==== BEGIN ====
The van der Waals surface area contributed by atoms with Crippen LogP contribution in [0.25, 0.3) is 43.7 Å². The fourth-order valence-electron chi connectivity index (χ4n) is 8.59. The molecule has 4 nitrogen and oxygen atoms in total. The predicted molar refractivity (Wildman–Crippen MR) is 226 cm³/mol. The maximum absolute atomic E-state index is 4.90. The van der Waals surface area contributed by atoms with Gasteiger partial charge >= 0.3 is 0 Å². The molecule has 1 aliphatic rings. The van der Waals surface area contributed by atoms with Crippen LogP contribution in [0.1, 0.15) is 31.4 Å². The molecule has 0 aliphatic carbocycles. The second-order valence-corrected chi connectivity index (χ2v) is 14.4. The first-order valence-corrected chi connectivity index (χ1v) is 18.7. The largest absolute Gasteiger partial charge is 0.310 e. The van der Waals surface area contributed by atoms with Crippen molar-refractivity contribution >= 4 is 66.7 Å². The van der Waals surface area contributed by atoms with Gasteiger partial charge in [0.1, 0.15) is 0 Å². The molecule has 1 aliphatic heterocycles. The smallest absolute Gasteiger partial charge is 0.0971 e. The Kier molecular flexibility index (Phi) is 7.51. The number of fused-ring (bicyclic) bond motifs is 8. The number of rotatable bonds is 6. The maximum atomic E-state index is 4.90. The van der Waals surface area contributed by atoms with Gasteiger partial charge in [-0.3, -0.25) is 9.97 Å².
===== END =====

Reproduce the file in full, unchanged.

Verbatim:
The van der Waals surface area contributed by atoms with Crippen LogP contribution in [0.25, 0.3) is 43.7 Å². The fourth-order valence-electron chi connectivity index (χ4n) is 8.59. The molecule has 4 nitrogen and oxygen atoms in total. The predicted molar refractivity (Wildman–Crippen MR) is 226 cm³/mol. The maximum absolute atomic E-state index is 4.90. The van der Waals surface area contributed by atoms with Gasteiger partial charge >= 0.3 is 0 Å². The molecule has 1 aliphatic rings. The van der Waals surface area contributed by atoms with Crippen LogP contribution in [0.1, 0.15) is 31.4 Å². The molecule has 0 aliphatic carbocycles. The second-order valence-corrected chi connectivity index (χ2v) is 14.4. The first-order valence-corrected chi connectivity index (χ1v) is 18.7. The largest absolute Gasteiger partial charge is 0.310 e. The van der Waals surface area contributed by atoms with Crippen molar-refractivity contribution >= 4 is 66.7 Å². The van der Waals surface area contributed by atoms with Gasteiger partial charge in [0.1, 0.15) is 0 Å². The molecule has 1 aliphatic heterocycles. The smallest absolute Gasteiger partial charge is 0.0971 e. The Kier molecular flexibility index (Phi) is 7.51. The number of fused-ring (bicyclic) bond motifs is 8. The number of rotatable bonds is 6. The maximum atomic E-state index is 4.90. The van der Waals surface area contributed by atoms with Gasteiger partial charge in [-0.3, -0.25) is 9.97 Å².